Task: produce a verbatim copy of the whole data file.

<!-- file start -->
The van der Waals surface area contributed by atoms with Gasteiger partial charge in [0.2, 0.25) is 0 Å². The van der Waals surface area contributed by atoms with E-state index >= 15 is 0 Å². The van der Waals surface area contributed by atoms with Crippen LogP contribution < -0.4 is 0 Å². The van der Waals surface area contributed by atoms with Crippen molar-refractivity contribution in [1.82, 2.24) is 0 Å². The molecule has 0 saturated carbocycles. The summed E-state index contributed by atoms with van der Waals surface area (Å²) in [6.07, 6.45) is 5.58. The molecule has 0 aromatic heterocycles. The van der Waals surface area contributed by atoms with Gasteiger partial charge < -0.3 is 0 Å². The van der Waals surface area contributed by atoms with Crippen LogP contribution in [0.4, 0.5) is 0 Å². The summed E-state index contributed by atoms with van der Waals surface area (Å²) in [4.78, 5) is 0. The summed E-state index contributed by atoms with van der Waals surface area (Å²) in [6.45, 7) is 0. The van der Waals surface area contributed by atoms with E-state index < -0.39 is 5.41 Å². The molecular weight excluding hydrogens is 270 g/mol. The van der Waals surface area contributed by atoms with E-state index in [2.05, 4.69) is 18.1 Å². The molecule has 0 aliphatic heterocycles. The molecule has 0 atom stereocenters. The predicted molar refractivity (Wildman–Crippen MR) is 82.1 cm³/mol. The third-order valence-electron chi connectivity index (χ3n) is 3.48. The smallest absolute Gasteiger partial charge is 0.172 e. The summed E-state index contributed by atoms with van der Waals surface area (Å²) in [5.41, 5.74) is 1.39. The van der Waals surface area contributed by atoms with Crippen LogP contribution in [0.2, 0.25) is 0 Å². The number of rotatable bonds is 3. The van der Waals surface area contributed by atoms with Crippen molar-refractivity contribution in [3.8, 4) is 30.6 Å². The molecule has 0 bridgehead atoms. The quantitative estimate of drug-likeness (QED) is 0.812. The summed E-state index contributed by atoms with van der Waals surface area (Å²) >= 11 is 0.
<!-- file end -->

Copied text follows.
The van der Waals surface area contributed by atoms with Gasteiger partial charge in [0.2, 0.25) is 0 Å². The van der Waals surface area contributed by atoms with E-state index >= 15 is 0 Å². The van der Waals surface area contributed by atoms with Crippen LogP contribution < -0.4 is 0 Å². The van der Waals surface area contributed by atoms with Crippen molar-refractivity contribution in [1.82, 2.24) is 0 Å². The molecule has 0 saturated carbocycles. The summed E-state index contributed by atoms with van der Waals surface area (Å²) in [6.07, 6.45) is 5.58. The molecule has 0 aromatic heterocycles. The van der Waals surface area contributed by atoms with Gasteiger partial charge < -0.3 is 0 Å². The van der Waals surface area contributed by atoms with Crippen LogP contribution in [0.4, 0.5) is 0 Å². The summed E-state index contributed by atoms with van der Waals surface area (Å²) in [4.78, 5) is 0. The summed E-state index contributed by atoms with van der Waals surface area (Å²) in [6.45, 7) is 0. The van der Waals surface area contributed by atoms with E-state index < -0.39 is 5.41 Å². The molecular weight excluding hydrogens is 270 g/mol. The van der Waals surface area contributed by atoms with E-state index in [2.05, 4.69) is 18.1 Å². The molecule has 0 aliphatic heterocycles. The molecule has 0 atom stereocenters. The predicted molar refractivity (Wildman–Crippen MR) is 82.1 cm³/mol. The third-order valence-electron chi connectivity index (χ3n) is 3.48. The smallest absolute Gasteiger partial charge is 0.172 e. The summed E-state index contributed by atoms with van der Waals surface area (Å²) in [5.41, 5.74) is 1.39. The van der Waals surface area contributed by atoms with Crippen LogP contribution in [0.2, 0.25) is 0 Å². The number of rotatable bonds is 3. The van der Waals surface area contributed by atoms with Crippen molar-refractivity contribution in [3.8, 4) is 30.6 Å². The molecule has 0 bridgehead atoms. The quantitative estimate of drug-likeness (QED) is 0.812. The summed E-state index contributed by atoms with van der Waals surface area (Å²) >= 11 is 0.